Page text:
Photo taken in:SofiaCountry name at time of photo:Bulgaria, 1878-1944Country name today:BulgariaName of the photographer / studio:Photo studio ‘A.Vladimirov’ - Sofia
This is a photo of my father Mihael Kohen with friends. I suppose it was taken in Sofia before he married in 1922. My father is first on the left. Second on the left is Buko Levi, who is father of Haim Levi, with whom we were volunteers in the Fatherland War [1944-1945].
My father Mihael Kohen tried many things in life. He spent eight years in captivity during World War I. He was held captive by the French army near Thessaloniki as a soldier from the Bulgarian army. After that he worked as a tinsman. He took part in the construction of the roof of the first building of the Sofia University. He traded with second-hand products. Later, together with an uncle of my mother's Chelebi Haravon, and with the active help of my uncle Mois Haravon, he managed to set up a haberdashery on Lomska Street [present-day George Washington Street, near the central Sofia synagogue], but those were the years of the great crisis in 1929-1932 and he was forced to close it down. Then he started work as a street vendor and walked around the neighborhood with a tray selling elastic cords, tights and haberdashery. Then he made a warehouse selling coal near our house. At that time people could not afford to buy a lot of coal and came to buy 5-10 kilos. In this way my father was able to support us and helped the people in the neighborhood. That continued until the passing of the anti-Jewish laws when he was forbidden to work.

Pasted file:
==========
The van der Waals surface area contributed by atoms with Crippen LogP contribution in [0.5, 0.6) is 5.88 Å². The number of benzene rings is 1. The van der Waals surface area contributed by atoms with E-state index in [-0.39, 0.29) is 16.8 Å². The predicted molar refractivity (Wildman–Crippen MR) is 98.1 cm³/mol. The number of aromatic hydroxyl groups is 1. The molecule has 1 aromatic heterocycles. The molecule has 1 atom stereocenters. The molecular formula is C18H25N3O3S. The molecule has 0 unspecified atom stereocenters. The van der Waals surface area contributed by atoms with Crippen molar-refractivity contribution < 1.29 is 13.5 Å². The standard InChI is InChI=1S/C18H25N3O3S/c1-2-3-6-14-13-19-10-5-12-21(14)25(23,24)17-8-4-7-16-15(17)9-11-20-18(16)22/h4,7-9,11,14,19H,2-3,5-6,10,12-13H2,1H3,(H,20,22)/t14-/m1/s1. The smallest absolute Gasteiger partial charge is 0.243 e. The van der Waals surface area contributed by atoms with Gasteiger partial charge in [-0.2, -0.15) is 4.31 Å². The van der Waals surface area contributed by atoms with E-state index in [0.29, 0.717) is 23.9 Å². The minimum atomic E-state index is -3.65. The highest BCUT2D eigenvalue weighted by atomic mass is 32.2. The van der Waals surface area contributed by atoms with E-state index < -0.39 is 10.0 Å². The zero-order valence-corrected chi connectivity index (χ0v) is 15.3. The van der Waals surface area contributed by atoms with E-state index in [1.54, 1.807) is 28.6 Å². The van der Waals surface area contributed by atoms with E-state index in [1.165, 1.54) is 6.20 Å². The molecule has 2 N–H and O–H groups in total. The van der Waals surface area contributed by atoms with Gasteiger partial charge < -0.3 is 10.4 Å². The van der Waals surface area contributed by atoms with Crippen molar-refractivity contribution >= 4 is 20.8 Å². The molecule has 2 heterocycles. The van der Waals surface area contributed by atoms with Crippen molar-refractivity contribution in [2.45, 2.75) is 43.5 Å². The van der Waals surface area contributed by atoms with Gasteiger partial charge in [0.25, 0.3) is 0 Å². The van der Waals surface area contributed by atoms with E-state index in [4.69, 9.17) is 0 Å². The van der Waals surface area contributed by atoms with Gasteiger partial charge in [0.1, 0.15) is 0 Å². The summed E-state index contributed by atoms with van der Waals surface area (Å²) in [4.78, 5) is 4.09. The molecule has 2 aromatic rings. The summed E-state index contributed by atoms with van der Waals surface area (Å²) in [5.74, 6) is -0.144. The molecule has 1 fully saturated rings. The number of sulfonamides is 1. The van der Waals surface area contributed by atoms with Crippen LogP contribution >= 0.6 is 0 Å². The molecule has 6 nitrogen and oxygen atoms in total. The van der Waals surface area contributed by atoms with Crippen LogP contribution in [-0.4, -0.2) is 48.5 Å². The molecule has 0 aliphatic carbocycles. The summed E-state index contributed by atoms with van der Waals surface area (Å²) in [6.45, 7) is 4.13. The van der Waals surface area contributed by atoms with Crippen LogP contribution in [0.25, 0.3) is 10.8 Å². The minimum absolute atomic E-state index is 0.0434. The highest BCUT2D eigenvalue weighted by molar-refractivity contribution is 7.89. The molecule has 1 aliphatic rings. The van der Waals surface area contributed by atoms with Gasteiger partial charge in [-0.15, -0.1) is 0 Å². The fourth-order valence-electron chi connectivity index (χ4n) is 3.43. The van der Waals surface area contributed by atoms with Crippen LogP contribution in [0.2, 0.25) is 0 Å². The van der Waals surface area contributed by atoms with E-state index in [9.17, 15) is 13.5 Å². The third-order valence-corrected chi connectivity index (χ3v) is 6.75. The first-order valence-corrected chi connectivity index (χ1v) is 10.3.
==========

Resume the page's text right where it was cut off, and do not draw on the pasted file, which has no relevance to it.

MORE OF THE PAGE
Our neighbors in Sofia were mostly Jewish families. On our street 'Gyueshevo' there were Bulgarian families too. Most of the people were traveling salesmen and Bulgarian families. There were a number of grocery stores, some barber shops, cafes and pubs. Iuchbunar was like a hotel for many people. They came here only to spend the night and spent all the day working as salesmen, or workers in factories and tobacco warehouses. Almost none of the Jews in Iuchbunar worked as clerks on a state or municipal position. I do not remember knowing such Jews, except for a cousin of my father's who became a director in the Bulgarian Post. I started work as an electrical technician, but after an illness I experienced, I started work in a trade company. After the adoption of the anti-Jewish laws I went to work in the enamel factory producing dishes.